Introduction to Brand Authority: Measuring the Immeasurable

We are all aware of the power of brands, but all too often the value of brand building is reduced to hand gestures and wishful thinking. Today Moz makes the power of a brand measurable.

Starting today, you’ll find something new in our domain survey tool: a brand authorityTM Score for your domain (or any domain you want to analyze):

Screenshot of the Moz domain survey tool showing the Brand Authority Score for a website

You’ll also see a new visualization—a four-quadrant grid—that compares your brand authority and domain authority to that of your closest online competitors. Here’s an example for electric car maker Lucid Motors:

Screenshot comparing your Brand Authority and Domain Authority Score to that of your competitors in a four-quadrant grid

It’s easy to see how Lucid compares to its closest search competitors and where more authority may need to be built. Last but not least, we are introducing a new API endpoint (for now) to allow API customers to access Brand Authority directly.

What is brand authority?

Brand Authority is a (1-100) score developed by Moz that measures the overall brand strength of a domain. While Domain Authority measures your ability to rank in search engines, Brand Authority measures your broader influence across all marketing channels.

Why Brand Authority?

We know brands matter, online and in the world. We recognize the impact brands have on search results, although the details of that impact are difficult to pinpoint. Consider this figure from Google’s Quality Rating Guidelines:

Screenshot comparing your Brand Authority and Domain Authority Score to that of your competitors in a four-quadrant grid

If someone searches “Apple” in 2023, Google knows they are likely referring to the Apple company (i.e., the “dominant interpretation” or “dominant intent”). Even if didn’t get their SEO quite right or didn’t build enough link equity, people expect it to come first.

We also know that Google understands real-world entities and attempts to represent them in search, which may include Knowledge Graph results and other rich search result features. Google’s job is to model the real world, and brands are a big part of that world.

The problem is that while we all intuitively understand what a “brand” is and have our own ideas about which brands are important, we often rely on hand gestures to measure brand strength. At best, we are limited by our own prejudices and influences.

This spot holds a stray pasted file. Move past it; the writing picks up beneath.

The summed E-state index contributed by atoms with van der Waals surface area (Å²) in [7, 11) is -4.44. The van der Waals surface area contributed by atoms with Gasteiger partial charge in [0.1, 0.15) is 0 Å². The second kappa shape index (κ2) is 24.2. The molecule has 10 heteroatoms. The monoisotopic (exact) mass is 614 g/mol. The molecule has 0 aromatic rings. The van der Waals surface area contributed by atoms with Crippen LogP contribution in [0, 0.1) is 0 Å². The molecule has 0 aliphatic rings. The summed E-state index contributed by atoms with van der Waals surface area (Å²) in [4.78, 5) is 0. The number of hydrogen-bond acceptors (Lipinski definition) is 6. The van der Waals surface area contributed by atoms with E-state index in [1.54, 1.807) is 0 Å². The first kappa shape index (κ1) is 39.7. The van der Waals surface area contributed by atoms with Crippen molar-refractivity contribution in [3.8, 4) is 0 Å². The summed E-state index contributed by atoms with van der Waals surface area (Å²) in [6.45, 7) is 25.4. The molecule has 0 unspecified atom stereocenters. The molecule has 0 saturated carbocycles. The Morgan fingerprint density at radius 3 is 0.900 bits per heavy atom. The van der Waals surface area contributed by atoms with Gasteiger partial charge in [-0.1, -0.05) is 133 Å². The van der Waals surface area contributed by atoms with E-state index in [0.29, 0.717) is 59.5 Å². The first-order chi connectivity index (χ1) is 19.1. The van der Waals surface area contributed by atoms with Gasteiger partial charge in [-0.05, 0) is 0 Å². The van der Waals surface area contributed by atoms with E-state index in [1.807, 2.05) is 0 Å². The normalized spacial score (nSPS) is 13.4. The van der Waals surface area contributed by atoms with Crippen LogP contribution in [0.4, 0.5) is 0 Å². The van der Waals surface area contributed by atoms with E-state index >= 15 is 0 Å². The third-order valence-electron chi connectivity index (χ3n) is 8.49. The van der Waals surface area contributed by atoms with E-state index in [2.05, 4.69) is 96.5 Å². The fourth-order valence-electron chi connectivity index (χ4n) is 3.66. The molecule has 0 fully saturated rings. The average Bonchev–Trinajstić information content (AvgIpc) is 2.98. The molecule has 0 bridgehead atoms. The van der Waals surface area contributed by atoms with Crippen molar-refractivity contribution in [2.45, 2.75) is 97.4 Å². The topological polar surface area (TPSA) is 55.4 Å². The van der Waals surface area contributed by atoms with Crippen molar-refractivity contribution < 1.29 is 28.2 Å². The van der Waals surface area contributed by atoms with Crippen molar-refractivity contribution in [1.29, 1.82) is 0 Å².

How does it all work?

If someone goes to Google and searches for “Apple”, “Apple Store” or “Apple Customer Service”, they already know and are familiar with the Apple brand. When they search for terms like “iPad,” “MacBook,” or “AirPods Pro,” they’re also influenced by the Apple brand, even though they’ve never used the word “Apple.”

Brand Authority leverages two core strengths of Moz: (1) our deep knowledge of search results and extensive search capabilities, and (2) our extensive database of search volume information. Google’s rich search results and brand signals allow us to recognize a variety of branded terms to understand how often people search for that brand and calculate a score.

What can you do with it?

Anytime you want to associate a website with a brand and understand its broader influence, you can use Brand Authority. Key use cases include:

(1) Strength and gap analysis

Brand Authority can help you better understand your strength as a brand and identify opportunities for improvement. Over-optimizing your website could lead to declining revenue (and poor ROI) if no one knows who you are. On the other hand, if you’re a better known brand but are lagging behind online, investing in your SEO and content efforts might make a lot more sense than more offline advertising.

(2) Evaluation of brand value/potential

From sales prospects to M&A targets to reputation management clients, Brand Authority allows you to measure the overall strength and influence of a brand and determine if it’s a good opportunity for you. Many underperforming websites might be built by solid brands with ample growth potential, while some seemingly strong websites might be built around virtually unknown companies, creating challenges for broader marketing efforts.

(3) Impact measurement of digital PR

While everyone hopes to garner authority-giving links through their digital PR efforts, a big part of the PR game is getting the mentions themselves viral. Brand Authority provides PR agencies with a quick and easy way to measure the broader impact of PR campaigns Illustrate by measuring the actual word-of-mouth influence of the brands that pick up on your stories.

By fleshing out the concept of a brand, we hope Brand Authority will open up new opportunities for marketers, even beyond SEO. We look forward to seeing how you use Brand Authority as the metrics and tools evolve, and we’d love to hear your stories.

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